- Joel Embiid played despite knee soreness, which had him doubtful until gameday. He finished 5-of-15 for the game and a minus-17. The Sixers will win zero games in which he has a negative net rating. Z-E-R-O. He took five first-half 3-pointers and missed all five despite putting Jarrett Allen in foul trouble in the first 45 seconds of the game. Embiid can’t settle for those shots against a Nets team with absolutely no counter for him.
- The guards for Brooklyn were just bonkers. D’Angelo Russell came out cold and then went lights out in the third. This play was an absolute dagger, slicing past Ben Simmons and getting to the rack past Embiid:
- Caris LeVert was sensational — so poised and so complete in his attack — and Spencer Dinwiddie tore up every individual matchup he found, like this switch against Boban Marjanovic:
- Ben Simmons had a weird Game 1. Four deflections and I thought his activity off-ball was really good. He had an absolutely insane close-out for a block in the fourth. But I also noticed several key plays like this where he just gave up on offensive rebound 3-point attempts. Embiid calls out his assignment, he goes to the corner for some reason, and then just hangs out:
- His offense was a trainwreck, too. I’ll say for the 100th time: The Sixers need to run Simmons as the screener in pick and roll with Jimmy Butler. Get him on the move, attacking and then catching to finish or pass.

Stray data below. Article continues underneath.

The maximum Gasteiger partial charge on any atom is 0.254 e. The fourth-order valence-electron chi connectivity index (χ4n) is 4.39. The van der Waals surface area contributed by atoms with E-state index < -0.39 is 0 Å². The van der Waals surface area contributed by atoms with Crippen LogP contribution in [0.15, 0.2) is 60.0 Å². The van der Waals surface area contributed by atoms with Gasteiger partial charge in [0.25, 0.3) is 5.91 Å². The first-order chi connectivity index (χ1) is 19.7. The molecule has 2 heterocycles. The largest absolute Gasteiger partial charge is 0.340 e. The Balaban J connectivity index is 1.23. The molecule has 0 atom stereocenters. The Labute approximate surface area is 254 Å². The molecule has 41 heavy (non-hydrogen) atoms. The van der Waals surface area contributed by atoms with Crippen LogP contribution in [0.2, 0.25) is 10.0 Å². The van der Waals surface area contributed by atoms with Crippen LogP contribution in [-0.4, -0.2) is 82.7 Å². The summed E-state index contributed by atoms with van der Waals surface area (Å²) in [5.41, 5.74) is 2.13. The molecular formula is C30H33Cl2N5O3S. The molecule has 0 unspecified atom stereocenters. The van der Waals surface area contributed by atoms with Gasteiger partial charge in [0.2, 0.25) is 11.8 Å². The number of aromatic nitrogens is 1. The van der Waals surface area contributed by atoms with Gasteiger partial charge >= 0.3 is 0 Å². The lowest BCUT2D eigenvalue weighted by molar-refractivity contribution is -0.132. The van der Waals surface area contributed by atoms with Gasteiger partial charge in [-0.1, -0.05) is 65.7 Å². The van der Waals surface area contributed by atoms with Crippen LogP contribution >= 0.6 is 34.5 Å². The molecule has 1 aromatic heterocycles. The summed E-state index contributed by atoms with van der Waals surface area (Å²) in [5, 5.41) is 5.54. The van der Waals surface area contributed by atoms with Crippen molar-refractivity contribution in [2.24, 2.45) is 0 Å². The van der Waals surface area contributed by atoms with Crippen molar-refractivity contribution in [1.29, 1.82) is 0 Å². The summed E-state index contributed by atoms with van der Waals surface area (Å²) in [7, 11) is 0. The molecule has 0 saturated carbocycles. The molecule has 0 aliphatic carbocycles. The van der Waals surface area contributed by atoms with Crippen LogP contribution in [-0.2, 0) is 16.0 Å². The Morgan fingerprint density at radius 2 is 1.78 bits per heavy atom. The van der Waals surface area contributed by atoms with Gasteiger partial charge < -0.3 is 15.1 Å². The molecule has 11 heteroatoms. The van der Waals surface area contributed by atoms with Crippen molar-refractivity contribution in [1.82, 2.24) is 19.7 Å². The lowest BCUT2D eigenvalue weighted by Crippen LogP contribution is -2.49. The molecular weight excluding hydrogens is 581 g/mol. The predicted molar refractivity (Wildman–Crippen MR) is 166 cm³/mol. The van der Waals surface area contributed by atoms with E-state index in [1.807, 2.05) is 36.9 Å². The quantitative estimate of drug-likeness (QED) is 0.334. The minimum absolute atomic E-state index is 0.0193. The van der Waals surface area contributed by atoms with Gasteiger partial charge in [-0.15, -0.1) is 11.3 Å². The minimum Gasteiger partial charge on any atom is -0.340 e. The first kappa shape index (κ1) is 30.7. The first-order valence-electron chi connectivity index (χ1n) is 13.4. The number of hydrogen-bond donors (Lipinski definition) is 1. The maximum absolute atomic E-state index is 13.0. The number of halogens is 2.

- Expect a little bit of adjustment in shooting from Redick and a few others, but don’t be surprised if Brooklyn hangs around, either. The Sixers are completely at the mercy of the rims in this series, more so than other teams. Their defensive performance should improve. But as I wrote in series price rankings before Game 1 and after, the best value is on Brooklyn.
Golden State Warriors vs. Los Angeles Clippers
- I don’t have much for you, here. This series is largely useless. I believe the Warriors are more vulnerable than they have ever been, but this is an easy matchup for them.
- The data all suggested trusting the Warriors to cover, and despite a big number, they did — though it was a little hairy toward the end.
- DeMarcus Cousins a minus-17 in a 17-point win did catch my jib a bit. It might be a blip, it might be a warning sign, but it’s something to monitor because it shadows what we saw in the regular season.
- Steph Curry is ridiculous. The end.
- Kevin Durant had 23 points on 8-of-16 shooting, was a plus-17, got ejected and still wasn’t the story in any way because of Curry. He’s just kind of there, getting buckets and winning while no one can really appreciate him.
- Overreacting to Game 1s is bad, but I do have a fear that the Clippers were good because they benefitted from a few schedule breaks in March, combined with the Lakers and Kings falling off the map and some regular-season chicanery. The fact that their best players all posted huge negative plus-minus numbers and they were blown out despite hitting 37% from 3-point range is huge. I don’t have any tactical adjustment recommendations. I’m just not really sure this roster is ready to battle anyone, much less Golden State, in a playoff series.